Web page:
After the Atlas Café closed in 1983, Faye opened the House of Hong on Eighth Avenue and South Jackson Street, at the former location of Officemporium, an office supply store. Hong purchased the property from the late Danny Woo, a prominent Chinatown business leader. But just three months after the new restaurant opened to flocks of customers, an arsonist torched the business, burning it to the ground. Hong, who had relied on a Small Business Administration loan to start up, was desperate. “It was the lowest point in my life,” he recounted. “I didn’t have any money. I had put all my money into the loan. I owed the bank so much. I hardly had any money to live on. We rebuilt it in exactly in 120 days. But not too long after that, the Wah Mee massacre took place and it affected people coming down to the area.”

Despite this inauspicious beginning, the House of Hong quickly established itself as one of the staple restaurants in the region, not only holding onto the loyal customers who migrated over from the iconic Atlas Café, but drawing additional downtown workers to the International District for lunch and families from the Eastside for dinner.

Faye operated the House of Hong until 1994 when he sold the flourishing business. He retired at the age of 51. “I was working too hard,” he said. “I was putting in 14 hours a day, six-and-a-half days a week.” He added that his partnership with his brother, Hugo, was not going well, helping push his decision to retire. “I didn’t want to run the restaurant anymore,” he said.

Hong’s retirement turned out to be short-lived. After he sold the House of Hong, some of his former employees coaxed him into starting another restaurant: “They said, ‘Start a smaller one. We’ll work for you. You don’t have to work so hard. You just have to manage it.’”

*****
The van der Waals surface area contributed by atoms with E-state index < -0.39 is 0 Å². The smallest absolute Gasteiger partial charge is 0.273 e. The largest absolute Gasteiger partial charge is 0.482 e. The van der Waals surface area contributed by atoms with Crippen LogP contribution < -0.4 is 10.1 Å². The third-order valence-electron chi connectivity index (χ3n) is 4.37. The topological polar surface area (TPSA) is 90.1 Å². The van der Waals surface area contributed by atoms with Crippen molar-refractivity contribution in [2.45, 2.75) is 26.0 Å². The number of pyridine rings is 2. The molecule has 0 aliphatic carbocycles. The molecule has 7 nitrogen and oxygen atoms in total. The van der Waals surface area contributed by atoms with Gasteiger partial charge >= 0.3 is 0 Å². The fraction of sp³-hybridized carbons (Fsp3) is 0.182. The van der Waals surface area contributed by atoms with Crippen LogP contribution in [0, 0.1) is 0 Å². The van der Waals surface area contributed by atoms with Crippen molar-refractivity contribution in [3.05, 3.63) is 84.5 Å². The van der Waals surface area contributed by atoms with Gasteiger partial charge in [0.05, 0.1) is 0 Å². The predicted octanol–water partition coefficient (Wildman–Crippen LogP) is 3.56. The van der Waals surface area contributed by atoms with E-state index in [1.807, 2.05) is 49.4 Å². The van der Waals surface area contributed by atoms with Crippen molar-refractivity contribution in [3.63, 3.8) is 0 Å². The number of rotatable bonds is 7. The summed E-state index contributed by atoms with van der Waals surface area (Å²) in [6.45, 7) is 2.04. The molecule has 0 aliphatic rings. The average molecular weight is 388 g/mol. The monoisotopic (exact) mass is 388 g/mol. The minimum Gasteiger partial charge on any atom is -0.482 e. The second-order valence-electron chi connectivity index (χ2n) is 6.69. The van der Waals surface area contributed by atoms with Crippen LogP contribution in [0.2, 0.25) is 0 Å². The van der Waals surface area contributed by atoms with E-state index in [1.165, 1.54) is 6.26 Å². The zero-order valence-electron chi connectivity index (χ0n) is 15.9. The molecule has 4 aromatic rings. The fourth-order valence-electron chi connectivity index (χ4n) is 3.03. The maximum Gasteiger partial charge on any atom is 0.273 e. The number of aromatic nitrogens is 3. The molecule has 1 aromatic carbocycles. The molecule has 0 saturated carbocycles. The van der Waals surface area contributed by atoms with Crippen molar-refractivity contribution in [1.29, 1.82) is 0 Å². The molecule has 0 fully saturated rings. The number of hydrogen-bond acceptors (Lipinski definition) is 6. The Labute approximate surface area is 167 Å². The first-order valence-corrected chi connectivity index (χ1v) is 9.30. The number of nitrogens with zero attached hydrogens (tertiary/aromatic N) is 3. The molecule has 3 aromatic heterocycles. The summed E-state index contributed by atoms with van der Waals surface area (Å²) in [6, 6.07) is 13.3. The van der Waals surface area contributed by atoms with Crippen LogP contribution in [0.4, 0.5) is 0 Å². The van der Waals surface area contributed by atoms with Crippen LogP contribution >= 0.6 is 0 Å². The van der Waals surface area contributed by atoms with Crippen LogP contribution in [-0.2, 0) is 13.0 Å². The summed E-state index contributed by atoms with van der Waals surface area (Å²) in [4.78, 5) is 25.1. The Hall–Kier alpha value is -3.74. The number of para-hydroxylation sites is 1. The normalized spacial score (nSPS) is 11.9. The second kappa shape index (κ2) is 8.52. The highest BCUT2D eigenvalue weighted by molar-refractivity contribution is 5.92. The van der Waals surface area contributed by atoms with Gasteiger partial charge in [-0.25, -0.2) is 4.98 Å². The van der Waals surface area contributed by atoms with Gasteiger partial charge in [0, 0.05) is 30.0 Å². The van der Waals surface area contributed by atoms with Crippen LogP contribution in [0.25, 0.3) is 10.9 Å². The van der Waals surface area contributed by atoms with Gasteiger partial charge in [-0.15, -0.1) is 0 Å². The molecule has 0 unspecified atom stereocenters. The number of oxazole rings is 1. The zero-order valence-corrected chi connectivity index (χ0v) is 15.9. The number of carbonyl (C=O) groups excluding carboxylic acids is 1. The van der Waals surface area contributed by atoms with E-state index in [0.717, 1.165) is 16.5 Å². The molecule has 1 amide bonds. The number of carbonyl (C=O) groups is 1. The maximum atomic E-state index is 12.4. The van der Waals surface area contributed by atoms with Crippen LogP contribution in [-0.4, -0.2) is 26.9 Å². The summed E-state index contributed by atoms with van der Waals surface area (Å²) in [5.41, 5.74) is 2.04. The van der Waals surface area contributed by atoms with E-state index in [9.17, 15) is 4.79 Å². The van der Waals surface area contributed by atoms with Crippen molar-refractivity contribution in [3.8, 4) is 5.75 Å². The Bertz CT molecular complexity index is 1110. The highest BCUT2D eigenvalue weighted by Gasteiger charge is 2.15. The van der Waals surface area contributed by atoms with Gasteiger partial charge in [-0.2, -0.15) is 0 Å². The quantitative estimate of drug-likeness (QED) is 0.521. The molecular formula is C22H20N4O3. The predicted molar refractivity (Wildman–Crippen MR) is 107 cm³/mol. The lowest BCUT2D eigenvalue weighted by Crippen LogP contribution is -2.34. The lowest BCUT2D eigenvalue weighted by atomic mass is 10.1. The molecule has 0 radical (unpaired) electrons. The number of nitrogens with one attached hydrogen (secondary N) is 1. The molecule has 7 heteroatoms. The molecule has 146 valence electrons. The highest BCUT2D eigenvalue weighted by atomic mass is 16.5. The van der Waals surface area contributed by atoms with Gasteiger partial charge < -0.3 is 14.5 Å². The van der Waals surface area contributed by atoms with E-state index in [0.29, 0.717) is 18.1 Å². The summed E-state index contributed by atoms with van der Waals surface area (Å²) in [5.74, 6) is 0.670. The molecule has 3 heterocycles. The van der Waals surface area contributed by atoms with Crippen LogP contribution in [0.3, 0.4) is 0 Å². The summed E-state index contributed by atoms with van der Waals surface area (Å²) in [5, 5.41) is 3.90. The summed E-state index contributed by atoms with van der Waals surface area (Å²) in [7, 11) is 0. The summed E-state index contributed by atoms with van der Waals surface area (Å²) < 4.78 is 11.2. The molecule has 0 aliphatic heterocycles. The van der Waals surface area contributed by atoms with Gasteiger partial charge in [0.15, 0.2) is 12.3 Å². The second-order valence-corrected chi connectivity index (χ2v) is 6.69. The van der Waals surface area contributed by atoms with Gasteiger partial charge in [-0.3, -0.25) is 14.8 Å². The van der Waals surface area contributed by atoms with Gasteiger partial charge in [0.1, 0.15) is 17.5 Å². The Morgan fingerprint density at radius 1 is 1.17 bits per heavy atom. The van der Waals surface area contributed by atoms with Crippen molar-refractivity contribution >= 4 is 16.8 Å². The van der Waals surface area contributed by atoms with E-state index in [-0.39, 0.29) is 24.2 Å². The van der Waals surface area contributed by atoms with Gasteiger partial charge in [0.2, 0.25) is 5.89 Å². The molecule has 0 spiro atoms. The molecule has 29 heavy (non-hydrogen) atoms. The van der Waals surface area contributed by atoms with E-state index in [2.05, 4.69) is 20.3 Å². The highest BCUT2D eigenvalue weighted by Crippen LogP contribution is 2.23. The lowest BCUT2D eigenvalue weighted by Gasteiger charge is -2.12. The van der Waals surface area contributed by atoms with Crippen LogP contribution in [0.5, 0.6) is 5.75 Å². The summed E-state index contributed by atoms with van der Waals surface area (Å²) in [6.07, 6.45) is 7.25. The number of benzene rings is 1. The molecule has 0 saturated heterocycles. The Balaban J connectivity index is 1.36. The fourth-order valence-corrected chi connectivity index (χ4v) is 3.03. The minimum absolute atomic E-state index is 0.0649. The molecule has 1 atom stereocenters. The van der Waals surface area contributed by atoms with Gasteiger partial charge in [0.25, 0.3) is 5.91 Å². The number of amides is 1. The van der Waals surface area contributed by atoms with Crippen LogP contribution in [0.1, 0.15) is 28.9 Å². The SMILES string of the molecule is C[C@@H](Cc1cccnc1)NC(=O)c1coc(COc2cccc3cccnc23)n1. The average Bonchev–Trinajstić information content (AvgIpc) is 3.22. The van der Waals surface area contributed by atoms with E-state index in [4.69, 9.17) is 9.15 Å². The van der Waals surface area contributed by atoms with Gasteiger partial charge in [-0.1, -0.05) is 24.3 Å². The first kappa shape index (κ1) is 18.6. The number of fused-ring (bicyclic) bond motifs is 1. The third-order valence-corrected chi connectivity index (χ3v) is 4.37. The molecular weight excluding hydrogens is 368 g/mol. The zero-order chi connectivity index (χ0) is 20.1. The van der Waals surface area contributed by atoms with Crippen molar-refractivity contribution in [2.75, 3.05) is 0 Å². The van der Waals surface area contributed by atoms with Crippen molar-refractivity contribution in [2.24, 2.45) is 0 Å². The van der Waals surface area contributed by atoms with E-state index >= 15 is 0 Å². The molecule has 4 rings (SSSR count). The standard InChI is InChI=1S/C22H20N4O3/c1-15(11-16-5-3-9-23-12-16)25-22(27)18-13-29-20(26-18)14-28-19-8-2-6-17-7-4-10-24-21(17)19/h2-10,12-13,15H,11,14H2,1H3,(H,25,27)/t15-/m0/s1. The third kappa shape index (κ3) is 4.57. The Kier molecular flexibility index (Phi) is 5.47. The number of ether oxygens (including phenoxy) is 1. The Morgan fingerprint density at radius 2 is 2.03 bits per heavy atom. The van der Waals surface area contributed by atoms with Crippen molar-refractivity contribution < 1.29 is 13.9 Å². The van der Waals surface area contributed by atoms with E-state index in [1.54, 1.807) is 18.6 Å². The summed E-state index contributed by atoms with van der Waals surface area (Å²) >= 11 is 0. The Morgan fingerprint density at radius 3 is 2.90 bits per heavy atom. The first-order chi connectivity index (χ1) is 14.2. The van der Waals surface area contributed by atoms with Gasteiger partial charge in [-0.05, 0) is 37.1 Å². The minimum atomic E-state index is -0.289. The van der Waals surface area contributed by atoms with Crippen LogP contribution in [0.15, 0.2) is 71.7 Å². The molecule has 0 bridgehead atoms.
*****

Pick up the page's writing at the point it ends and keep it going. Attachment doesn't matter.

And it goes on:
Hong then began looking for a location to start anew. As he drove around Renton, he spotted a brand new strip mall that had been built on the site of an old Black Angus Steakhouse that Hong used to patronize during the 1970s while he was working at Boeing. “I thought this would be a good place to open a restaurant,” he said. “There was heavy traffic on that intersection.”

Faye Hong originally planned to run Hong’s Garden Restaurant for only five years. • Photo by Jeff Hanada
Faye Hong originally planned to run Hong’s Garden Restaurant for only five years. • Photo by Jeff Hanada

“I got quite a few people that used to work for me to join me at the new place,” Hong said. “I told a couple of them, ‘Why don’t you guys invest in this restaurant, too? Put in whatever you can, and then I’ll put up the rest.’ Three of them invested. We started it. They got their money back within a year.”

Hong said he had originally planned to sell the restaurant to one of the partners after five years, but no one stepped forward. “After working for about 10 years, and no one wants to buy the place, I got stuck with it,” he said. “Two of them retired. One stayed with me and he’s going to retire now. So I got stuck for 21 years. My five year plan turned into 21 years.”

Despite the closure of Hong’s Garden Restaurant, Hong intends to continue his numerous community activities. He serves on the board of directors of Kin On and has been a leader in the Seattle Hop Sing Tong and the Lee Family Association.

More recently, Hong has been involved in the Dr. Sun Yat Sen Memorial Statue Foundation, established just last year. Hong, who helped raise money to erect the Chinatown Gate at Fifth Avenue and South King Street, says he wants to build on that success by placing a statue of the late Chinese political leader in a visible public location nearby. Hong said the group has already raised $22,000, with an additional state allocation of $10,000 recently approved. “We’re just trying to find a place to put it up now,” Hong said.